Well, here's my first completed build, Airfix's Messerschmitt Bf109-E7/Trop.
Cockpit detail as provided by Airfix is pretty good - vastly better that I remembered from the earlydays of a misshapen pilot sat on peg! I added straps on the rudder pedals from tape and trim wheels from stretched sprue. Here's a quick shot of the cockpit before closing up the fuselage.
Assembly is quick and easy, and the aircraft goes together without difficulty, and minimal filler! The kit includes the additional tropical dust filter for the supercharger.
Detail in the wheel wells is nice, and shows up nicely with a bit of washing and dry-brushing. The underfuselage drop tank fitment is one of the things that visibly makes this an E-7 rather than an E-4. I added the vertical strengtheners in the underwing radiators from stretched sprue.
I fitted the canopy at this stage, and it needed a touch of filler to makeit fit perfectly. After masking up, a quick coat of RLM02 will give the sense of the internal colour of the cockpit framing.
Next thing was a coat of white primer from a spray can. My experience with miniatures makes me gravely suspicious of how well acrylics straight onto plastics will last!
I masked the wheel wells with cotton wool, then blew on a coat of RLM78, mixed from Tamiya acrylics. I had a try out with Humbrol's aircraft acrylics and had a total disaster. I couldn't get on with them at all, andcame close to abandoning the airbrush. Luckily, Tamiya paints thin perfectly and spray effortlessly.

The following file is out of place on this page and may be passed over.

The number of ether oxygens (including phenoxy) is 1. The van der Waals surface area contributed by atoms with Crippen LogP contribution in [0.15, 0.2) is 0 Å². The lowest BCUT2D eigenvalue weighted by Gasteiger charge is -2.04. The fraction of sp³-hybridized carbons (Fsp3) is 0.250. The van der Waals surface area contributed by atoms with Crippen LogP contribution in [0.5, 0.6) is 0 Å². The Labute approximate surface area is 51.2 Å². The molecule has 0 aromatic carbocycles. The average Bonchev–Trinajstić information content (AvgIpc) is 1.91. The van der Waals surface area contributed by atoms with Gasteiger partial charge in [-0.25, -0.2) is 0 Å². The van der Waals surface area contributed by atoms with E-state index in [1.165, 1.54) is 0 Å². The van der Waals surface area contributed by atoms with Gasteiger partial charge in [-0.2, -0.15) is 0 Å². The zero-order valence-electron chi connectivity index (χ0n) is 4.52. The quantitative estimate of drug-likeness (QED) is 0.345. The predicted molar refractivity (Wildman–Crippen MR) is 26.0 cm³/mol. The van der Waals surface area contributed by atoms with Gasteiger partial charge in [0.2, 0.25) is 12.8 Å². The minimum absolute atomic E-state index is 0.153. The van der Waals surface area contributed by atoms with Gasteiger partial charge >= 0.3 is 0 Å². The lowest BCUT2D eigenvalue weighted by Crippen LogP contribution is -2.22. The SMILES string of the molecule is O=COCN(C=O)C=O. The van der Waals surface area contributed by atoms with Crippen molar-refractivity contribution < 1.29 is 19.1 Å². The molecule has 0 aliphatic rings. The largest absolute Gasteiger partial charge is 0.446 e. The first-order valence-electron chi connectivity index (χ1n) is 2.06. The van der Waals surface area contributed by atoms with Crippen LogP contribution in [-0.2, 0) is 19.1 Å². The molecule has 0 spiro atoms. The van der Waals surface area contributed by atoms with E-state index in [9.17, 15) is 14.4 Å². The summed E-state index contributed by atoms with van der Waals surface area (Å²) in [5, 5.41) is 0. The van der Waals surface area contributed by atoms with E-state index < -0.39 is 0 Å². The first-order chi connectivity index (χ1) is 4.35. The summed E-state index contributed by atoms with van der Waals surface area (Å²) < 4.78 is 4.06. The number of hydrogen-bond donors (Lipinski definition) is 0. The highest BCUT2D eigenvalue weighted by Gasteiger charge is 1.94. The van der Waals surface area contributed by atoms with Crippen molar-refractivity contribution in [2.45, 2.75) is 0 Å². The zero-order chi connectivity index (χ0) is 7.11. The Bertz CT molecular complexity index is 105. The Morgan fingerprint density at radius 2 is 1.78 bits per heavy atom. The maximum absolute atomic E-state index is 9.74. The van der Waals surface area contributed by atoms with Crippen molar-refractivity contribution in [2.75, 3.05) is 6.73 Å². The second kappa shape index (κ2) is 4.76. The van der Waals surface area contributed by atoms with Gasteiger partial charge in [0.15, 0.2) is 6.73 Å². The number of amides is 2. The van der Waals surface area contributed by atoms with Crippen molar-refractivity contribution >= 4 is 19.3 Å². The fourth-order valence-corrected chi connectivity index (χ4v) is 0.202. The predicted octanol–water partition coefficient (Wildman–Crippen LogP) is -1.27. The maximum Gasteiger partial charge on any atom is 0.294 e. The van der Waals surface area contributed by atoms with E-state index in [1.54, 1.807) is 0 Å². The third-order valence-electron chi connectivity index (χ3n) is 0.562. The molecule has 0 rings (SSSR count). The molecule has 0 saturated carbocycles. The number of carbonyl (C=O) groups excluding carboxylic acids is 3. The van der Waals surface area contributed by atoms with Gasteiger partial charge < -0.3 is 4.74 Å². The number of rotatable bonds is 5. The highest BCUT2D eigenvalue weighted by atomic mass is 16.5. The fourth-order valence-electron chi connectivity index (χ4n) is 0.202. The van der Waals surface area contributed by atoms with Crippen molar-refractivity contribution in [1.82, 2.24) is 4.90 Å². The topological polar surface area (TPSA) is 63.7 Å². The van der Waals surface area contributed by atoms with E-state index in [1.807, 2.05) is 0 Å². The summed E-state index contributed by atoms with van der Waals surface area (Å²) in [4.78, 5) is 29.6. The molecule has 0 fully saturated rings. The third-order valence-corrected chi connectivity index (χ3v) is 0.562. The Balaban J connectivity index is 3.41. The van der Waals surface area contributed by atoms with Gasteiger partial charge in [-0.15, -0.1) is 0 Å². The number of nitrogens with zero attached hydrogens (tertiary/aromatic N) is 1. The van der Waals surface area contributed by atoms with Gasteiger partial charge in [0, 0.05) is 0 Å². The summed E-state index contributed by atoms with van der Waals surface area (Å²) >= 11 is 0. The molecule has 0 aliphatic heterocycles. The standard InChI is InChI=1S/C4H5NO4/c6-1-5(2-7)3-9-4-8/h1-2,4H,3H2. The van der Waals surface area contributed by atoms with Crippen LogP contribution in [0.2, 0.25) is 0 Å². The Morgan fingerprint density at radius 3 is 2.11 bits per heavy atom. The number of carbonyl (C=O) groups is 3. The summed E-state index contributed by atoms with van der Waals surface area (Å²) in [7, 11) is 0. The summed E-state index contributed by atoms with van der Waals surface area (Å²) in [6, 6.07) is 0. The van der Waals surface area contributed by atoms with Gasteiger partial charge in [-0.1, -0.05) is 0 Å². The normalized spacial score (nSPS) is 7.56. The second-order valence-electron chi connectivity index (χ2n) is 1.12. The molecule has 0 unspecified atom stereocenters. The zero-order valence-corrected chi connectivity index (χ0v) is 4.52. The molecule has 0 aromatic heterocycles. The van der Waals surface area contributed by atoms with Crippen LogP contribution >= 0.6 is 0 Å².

The RLM79, againmixed from Tamiya, went on next. The high demarkation line was normal.
The RLM80 mottle was sprayed by finding a "skin" from a videogame, and after printing it off to scale, using it to cut a set of masks or friskets. I put on a couple of coats of Kleer to give smooth surface for the decals, and also to give an easy-clean surface to go with detail painting.
I sprayed in the white fuselage band, then added the decals. These are Airfix's out of the box offering, an aircraft of the legendary JG27. There is an alternative in the form of a Bulgarian Air Force 109-E4, in dark green over light blue, with extensive yellow trims, which also looks pretty nice. The decals are easy to apply. They didn't silver, except in a couple of barely noticeable stencils. Propellor, spinner, guns etc were hand-painted and added as late as possible, to avoid breakage.
The very last pieces were added at the very end: the radio mast and aerial, aileron balances and pitot. Here's an effort at an "in action" shot.
The last shot is an effort at a sepia-toned version. This aircraft, Schwartze 8, is sometimes described as the mount of Leutnant Werner Schroer, the famous Luftwaffe Expert who was Hans-Joachim Marseille's commanding officer. Although Schroer did fly Schwatze 8, it was literally only a couple of times, and the regular pilot was a chap called Franz Elles.
Franz Elles began operations in 1940 with 1 Staffel, I./JG-27 and saw action during the battle of Britain under the command of Edu Neumann. Transferred in early 1941 with I./JG-27 to North Africa, he flew as wingman to the famous Knights Cross holder Karl-Wolfgang Redlich. Elles amassed five "kills", four Hurricanes and a Douglas Boston. Elles was shot down, defending his leader's tail in a close air combat with P-40s on 11 December 1941, 40 km SE of Ain-el-Gazala. He was flying Bf 109F-4/Trop WNr.8537, "Rote 9" of 2./JG 27. He spent the remainder of the war as a POW in Canada. After the war, he joined the German diplomatic service and rose to become German Ambassador to the Central African Republic.
Merry meet again!